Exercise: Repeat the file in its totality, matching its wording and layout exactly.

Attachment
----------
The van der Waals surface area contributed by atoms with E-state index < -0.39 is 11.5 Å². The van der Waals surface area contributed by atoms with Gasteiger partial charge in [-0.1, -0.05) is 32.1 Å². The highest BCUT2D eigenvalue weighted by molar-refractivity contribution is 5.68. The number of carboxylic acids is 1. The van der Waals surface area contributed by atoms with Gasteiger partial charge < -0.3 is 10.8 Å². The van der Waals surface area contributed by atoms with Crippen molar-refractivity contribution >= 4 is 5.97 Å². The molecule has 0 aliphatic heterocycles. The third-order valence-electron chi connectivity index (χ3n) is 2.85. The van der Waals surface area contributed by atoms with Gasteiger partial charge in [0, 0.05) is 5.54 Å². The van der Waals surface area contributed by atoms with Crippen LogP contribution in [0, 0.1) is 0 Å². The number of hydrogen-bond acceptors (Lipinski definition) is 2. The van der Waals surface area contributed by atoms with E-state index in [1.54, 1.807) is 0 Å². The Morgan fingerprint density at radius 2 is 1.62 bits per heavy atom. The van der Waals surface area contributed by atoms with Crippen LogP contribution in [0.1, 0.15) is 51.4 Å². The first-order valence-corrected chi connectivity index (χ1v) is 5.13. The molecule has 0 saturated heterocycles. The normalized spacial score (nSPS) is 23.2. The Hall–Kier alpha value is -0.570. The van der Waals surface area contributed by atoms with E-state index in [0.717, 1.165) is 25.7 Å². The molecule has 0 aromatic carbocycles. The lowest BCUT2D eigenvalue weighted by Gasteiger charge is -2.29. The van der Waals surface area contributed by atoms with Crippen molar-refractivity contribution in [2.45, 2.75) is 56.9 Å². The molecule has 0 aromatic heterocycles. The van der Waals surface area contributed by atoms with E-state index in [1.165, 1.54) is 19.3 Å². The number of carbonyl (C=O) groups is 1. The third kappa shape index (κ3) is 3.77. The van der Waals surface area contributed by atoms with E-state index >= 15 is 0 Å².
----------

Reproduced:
The van der Waals surface area contributed by atoms with E-state index < -0.39 is 11.5 Å². The van der Waals surface area contributed by atoms with Gasteiger partial charge in [-0.1, -0.05) is 32.1 Å². The highest BCUT2D eigenvalue weighted by molar-refractivity contribution is 5.68. The number of carboxylic acids is 1. The van der Waals surface area contributed by atoms with Gasteiger partial charge < -0.3 is 10.8 Å². The van der Waals surface area contributed by atoms with Crippen molar-refractivity contribution >= 4 is 5.97 Å². The molecule has 0 aliphatic heterocycles. The third-order valence-electron chi connectivity index (χ3n) is 2.85. The van der Waals surface area contributed by atoms with Gasteiger partial charge in [0, 0.05) is 5.54 Å². The van der Waals surface area contributed by atoms with Crippen LogP contribution in [0, 0.1) is 0 Å². The number of hydrogen-bond acceptors (Lipinski definition) is 2. The van der Waals surface area contributed by atoms with E-state index in [1.54, 1.807) is 0 Å². The Morgan fingerprint density at radius 2 is 1.62 bits per heavy atom. The van der Waals surface area contributed by atoms with Crippen LogP contribution in [0.1, 0.15) is 51.4 Å². The first-order valence-corrected chi connectivity index (χ1v) is 5.13. The molecule has 0 saturated heterocycles. The normalized spacial score (nSPS) is 23.2. The Hall–Kier alpha value is -0.570. The van der Waals surface area contributed by atoms with E-state index in [0.717, 1.165) is 25.7 Å². The molecule has 0 aromatic carbocycles. The lowest BCUT2D eigenvalue weighted by Gasteiger charge is -2.29. The van der Waals surface area contributed by atoms with Crippen molar-refractivity contribution in [2.45, 2.75) is 56.9 Å². The molecule has 0 aromatic heterocycles. The van der Waals surface area contributed by atoms with E-state index in [1.165, 1.54) is 19.3 Å². The number of carbonyl (C=O) groups is 1. The third kappa shape index (κ3) is 3.77. The van der Waals surface area contributed by atoms with E-state index >= 15 is 0 Å².